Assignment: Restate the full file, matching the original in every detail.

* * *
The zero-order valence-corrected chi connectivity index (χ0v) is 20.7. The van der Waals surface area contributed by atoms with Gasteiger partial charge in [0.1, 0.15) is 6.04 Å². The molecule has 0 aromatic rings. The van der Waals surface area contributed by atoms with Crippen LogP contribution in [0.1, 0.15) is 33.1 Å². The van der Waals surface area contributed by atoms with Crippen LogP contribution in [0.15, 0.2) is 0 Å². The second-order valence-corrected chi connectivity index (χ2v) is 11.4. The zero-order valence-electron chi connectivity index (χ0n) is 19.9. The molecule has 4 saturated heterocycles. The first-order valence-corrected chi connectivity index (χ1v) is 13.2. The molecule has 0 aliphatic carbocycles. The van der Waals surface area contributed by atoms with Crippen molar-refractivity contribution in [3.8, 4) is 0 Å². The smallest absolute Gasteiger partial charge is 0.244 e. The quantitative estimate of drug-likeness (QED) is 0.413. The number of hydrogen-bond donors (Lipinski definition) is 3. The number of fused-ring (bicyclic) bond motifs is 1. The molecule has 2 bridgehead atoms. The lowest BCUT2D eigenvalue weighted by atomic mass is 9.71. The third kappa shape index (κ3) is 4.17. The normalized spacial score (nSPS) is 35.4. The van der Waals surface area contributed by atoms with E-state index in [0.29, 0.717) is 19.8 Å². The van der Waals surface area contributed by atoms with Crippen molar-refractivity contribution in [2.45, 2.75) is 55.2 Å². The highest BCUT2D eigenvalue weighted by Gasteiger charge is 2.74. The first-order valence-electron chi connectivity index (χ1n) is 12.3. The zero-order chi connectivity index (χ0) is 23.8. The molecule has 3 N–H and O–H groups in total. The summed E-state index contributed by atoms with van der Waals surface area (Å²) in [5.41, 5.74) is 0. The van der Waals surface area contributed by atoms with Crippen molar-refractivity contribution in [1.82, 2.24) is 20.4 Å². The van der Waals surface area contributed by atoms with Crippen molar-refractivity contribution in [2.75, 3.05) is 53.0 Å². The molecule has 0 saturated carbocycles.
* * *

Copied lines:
The zero-order valence-corrected chi connectivity index (χ0v) is 20.7. The van der Waals surface area contributed by atoms with Gasteiger partial charge in [0.1, 0.15) is 6.04 Å². The molecule has 0 aromatic rings. The van der Waals surface area contributed by atoms with Crippen LogP contribution in [0.1, 0.15) is 33.1 Å². The van der Waals surface area contributed by atoms with Crippen LogP contribution in [0.15, 0.2) is 0 Å². The second-order valence-corrected chi connectivity index (χ2v) is 11.4. The zero-order valence-electron chi connectivity index (χ0n) is 19.9. The molecule has 4 saturated heterocycles. The first-order valence-corrected chi connectivity index (χ1v) is 13.2. The molecule has 0 aliphatic carbocycles. The van der Waals surface area contributed by atoms with Crippen molar-refractivity contribution in [3.8, 4) is 0 Å². The smallest absolute Gasteiger partial charge is 0.244 e. The quantitative estimate of drug-likeness (QED) is 0.413. The number of hydrogen-bond donors (Lipinski definition) is 3. The number of fused-ring (bicyclic) bond motifs is 1. The molecule has 2 bridgehead atoms. The lowest BCUT2D eigenvalue weighted by atomic mass is 9.71. The third kappa shape index (κ3) is 4.17. The normalized spacial score (nSPS) is 35.4. The van der Waals surface area contributed by atoms with E-state index in [0.29, 0.717) is 19.8 Å². The van der Waals surface area contributed by atoms with Crippen molar-refractivity contribution in [2.45, 2.75) is 55.2 Å². The highest BCUT2D eigenvalue weighted by Gasteiger charge is 2.74. The first-order valence-electron chi connectivity index (χ1n) is 12.3. The zero-order chi connectivity index (χ0) is 23.8. The molecule has 3 N–H and O–H groups in total. The summed E-state index contributed by atoms with van der Waals surface area (Å²) in [5.41, 5.74) is 0. The van der Waals surface area contributed by atoms with Crippen molar-refractivity contribution in [1.82, 2.24) is 20.4 Å². The van der Waals surface area contributed by atoms with Crippen molar-refractivity contribution in [2.75, 3.05) is 53.0 Å². The molecule has 0 saturated carbocycles.